Kildare man who gave “merciless beating” to partner while holding infant child has sentence increased on appeal

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Kildare man who gave “merciless beating” to partner while holding infant child has sentence increased on appeal

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A man who gave his partner a “merciless beating” before abducting her infant child has had his prison sentence increased by the Court of Appeal. 

Patrick Lynch (38), with an address at Lady's Place, Naas, Co Kildare pleaded not (NOT) guilty to assaulting his partner as well as the abduction of a child at locations in the county on November 7, 2016. 

He was found guilty by a jury and sentenced to two years imprisonment with the final six months suspended by Judge Seán Ó Donnabháin on April 17, 2018. 

The Director of Public Prosecutions successfully sought a review of Lynch’s sentence on grounds that it was “unduly lenient”. He was accordingly resentenced today/yesterday(MONDAY) to three years imprisonment with the final nine months suspended. 

Giving judgment in the three-judge court, President of the Court of Appeal Mr Justice George Birmingham said Lynch had spent much of the day drinking outside a dwelling while his partner and her two year old son were inside with the hostess. Lynch was neither the father nor a guardian of the child. 

At some stage, Lynch attacked the injured party with a brush handle and punched her in the face while she was still holding the infant.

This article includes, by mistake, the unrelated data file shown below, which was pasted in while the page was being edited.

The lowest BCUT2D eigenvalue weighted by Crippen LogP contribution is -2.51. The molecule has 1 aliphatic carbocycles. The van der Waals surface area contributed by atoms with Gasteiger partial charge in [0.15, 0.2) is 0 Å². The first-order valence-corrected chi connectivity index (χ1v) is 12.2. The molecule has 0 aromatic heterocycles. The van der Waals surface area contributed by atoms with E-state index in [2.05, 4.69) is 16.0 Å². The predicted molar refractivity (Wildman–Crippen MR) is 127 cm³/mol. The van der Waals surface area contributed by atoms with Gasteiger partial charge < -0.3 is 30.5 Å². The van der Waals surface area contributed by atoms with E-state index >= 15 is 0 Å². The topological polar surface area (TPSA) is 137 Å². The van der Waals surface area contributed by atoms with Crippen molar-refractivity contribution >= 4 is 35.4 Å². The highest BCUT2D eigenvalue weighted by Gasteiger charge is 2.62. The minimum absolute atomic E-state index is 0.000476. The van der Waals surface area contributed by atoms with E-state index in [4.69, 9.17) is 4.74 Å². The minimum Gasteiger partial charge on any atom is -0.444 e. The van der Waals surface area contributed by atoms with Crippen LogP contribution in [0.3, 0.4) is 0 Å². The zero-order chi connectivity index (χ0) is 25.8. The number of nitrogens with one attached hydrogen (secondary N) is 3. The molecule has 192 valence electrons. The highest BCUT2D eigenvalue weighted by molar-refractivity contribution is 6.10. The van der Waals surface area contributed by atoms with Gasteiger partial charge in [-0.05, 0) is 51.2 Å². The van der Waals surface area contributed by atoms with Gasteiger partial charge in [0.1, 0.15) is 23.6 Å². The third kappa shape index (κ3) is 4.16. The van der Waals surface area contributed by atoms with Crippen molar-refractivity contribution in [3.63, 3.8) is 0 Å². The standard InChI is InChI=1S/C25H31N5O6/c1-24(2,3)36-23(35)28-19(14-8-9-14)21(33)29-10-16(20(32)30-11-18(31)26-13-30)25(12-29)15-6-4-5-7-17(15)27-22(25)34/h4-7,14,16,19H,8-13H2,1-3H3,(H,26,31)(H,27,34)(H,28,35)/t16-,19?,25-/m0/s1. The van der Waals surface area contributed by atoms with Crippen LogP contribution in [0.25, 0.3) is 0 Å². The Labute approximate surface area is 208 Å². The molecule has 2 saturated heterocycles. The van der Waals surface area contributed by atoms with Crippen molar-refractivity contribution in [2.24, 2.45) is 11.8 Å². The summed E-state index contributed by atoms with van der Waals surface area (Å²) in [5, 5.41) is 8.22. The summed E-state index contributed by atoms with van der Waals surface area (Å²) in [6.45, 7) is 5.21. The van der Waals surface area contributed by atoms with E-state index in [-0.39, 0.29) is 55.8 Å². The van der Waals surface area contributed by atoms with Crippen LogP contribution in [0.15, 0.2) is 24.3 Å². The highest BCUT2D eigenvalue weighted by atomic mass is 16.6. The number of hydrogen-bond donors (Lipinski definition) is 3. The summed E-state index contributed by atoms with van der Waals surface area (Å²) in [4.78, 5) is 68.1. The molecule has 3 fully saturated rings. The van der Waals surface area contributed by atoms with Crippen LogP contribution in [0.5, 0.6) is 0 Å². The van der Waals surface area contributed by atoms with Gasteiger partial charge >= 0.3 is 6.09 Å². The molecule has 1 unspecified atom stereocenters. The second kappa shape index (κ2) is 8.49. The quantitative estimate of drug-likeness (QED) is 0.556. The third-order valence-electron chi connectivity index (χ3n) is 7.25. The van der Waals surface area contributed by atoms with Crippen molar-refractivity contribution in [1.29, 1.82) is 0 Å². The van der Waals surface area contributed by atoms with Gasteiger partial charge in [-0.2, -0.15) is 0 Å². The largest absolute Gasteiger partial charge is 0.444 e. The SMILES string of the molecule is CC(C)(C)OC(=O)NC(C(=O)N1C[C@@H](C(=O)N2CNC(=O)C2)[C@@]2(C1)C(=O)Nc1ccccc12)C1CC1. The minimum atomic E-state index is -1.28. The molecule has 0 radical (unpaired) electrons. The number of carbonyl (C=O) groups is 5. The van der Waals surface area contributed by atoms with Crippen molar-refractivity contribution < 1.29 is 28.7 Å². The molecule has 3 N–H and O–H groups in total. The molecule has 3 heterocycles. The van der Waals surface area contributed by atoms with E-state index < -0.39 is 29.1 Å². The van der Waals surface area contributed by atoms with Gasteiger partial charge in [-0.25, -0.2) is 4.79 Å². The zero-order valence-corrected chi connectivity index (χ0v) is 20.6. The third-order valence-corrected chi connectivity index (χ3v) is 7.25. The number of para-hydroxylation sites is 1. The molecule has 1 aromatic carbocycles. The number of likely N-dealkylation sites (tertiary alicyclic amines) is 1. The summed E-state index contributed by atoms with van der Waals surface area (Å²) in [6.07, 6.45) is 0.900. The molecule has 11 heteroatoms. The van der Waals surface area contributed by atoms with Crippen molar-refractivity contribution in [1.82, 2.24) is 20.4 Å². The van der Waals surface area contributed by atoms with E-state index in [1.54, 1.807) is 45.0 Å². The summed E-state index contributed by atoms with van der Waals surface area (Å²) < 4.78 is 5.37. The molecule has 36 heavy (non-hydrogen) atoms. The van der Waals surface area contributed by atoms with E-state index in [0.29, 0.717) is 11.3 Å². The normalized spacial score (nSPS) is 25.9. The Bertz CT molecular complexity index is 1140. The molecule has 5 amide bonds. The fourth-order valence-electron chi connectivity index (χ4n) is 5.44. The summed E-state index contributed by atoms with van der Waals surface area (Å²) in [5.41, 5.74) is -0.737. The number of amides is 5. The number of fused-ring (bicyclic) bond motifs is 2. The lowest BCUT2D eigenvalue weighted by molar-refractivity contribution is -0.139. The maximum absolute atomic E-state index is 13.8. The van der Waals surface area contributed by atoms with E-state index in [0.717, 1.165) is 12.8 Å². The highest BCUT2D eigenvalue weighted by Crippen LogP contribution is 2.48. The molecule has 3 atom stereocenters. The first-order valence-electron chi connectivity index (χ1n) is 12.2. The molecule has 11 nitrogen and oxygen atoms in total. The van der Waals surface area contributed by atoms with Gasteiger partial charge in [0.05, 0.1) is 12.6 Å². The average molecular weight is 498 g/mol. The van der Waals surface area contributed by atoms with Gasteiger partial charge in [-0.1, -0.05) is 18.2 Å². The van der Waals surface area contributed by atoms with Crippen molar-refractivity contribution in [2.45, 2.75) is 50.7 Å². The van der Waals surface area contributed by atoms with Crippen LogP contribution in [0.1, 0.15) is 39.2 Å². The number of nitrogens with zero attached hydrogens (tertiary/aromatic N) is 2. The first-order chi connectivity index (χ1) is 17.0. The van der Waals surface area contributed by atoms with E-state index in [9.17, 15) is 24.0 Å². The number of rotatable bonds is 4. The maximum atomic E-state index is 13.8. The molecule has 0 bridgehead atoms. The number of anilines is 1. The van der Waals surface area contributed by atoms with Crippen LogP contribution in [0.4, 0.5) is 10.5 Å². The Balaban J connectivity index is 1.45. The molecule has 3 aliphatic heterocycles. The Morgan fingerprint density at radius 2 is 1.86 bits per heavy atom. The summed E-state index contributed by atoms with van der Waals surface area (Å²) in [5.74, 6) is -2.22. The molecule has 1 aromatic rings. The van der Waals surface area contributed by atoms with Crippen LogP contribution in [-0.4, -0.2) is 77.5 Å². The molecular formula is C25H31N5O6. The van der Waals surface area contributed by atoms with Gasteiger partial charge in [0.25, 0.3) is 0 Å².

The injured party retreated to a toilet and Lynch rammed the door with his shoulder. He then assaulted her as she sat on the toilet.

The sentencing judge said he gave her a “merciless beating”. 

Lynch later drove off with the infant in a car. 

He subsequently agreed to meet the injured party at or near Naas Courthouse. Gardaí observed the handover of the unharmed infant and moved in to arrest Lynch after the handover had occurred. 

Mr Justice Birmingham said Lynch, a separated father-of-five, had 148 previous convictions including three for obstructing a peace officer and single convictions for violent disorder, burglary and robbery. He had more than 100 road traffic convictions and was disqaulified from driving at the time.

Counsel for the Director of Public Prosecutions, Seoirse Ó Dúnlaing BL, submitted that the sentencing judge failed to take sufficient account of the unprovoked nature of the assault, the circumstances involved in the taking of the infant and the return of the infant only after the passage of time. 

Counsel for Lynch, Willie Hughes BL, acknowledged that the mitigating factors were “few and far between” but that his client had “issues” which were recognised by the sentencing judge. 

Mr Justice Birmingham said it was a “serious and disturbing incident” involving an assault with the use of a weapon. The case was contested by a man with a “poor record” of previous criminality. 

In the Court of Appeal’s view, the sentence did not reflect the gravity of the offending conduct and must be regarded as unduly lenient. 

Mr Justice Birmingham, who sat with Mr Justice John Edwards and Mr Justice Patrick McCarthy, resentenced Lynch to three years imprisonment with the final nine months suspended. 

The court noted that there was ongoing contact between Lynch and the injured party.

He was required to enter into a good behaviour bond for the suspended period and undertook to be so bound.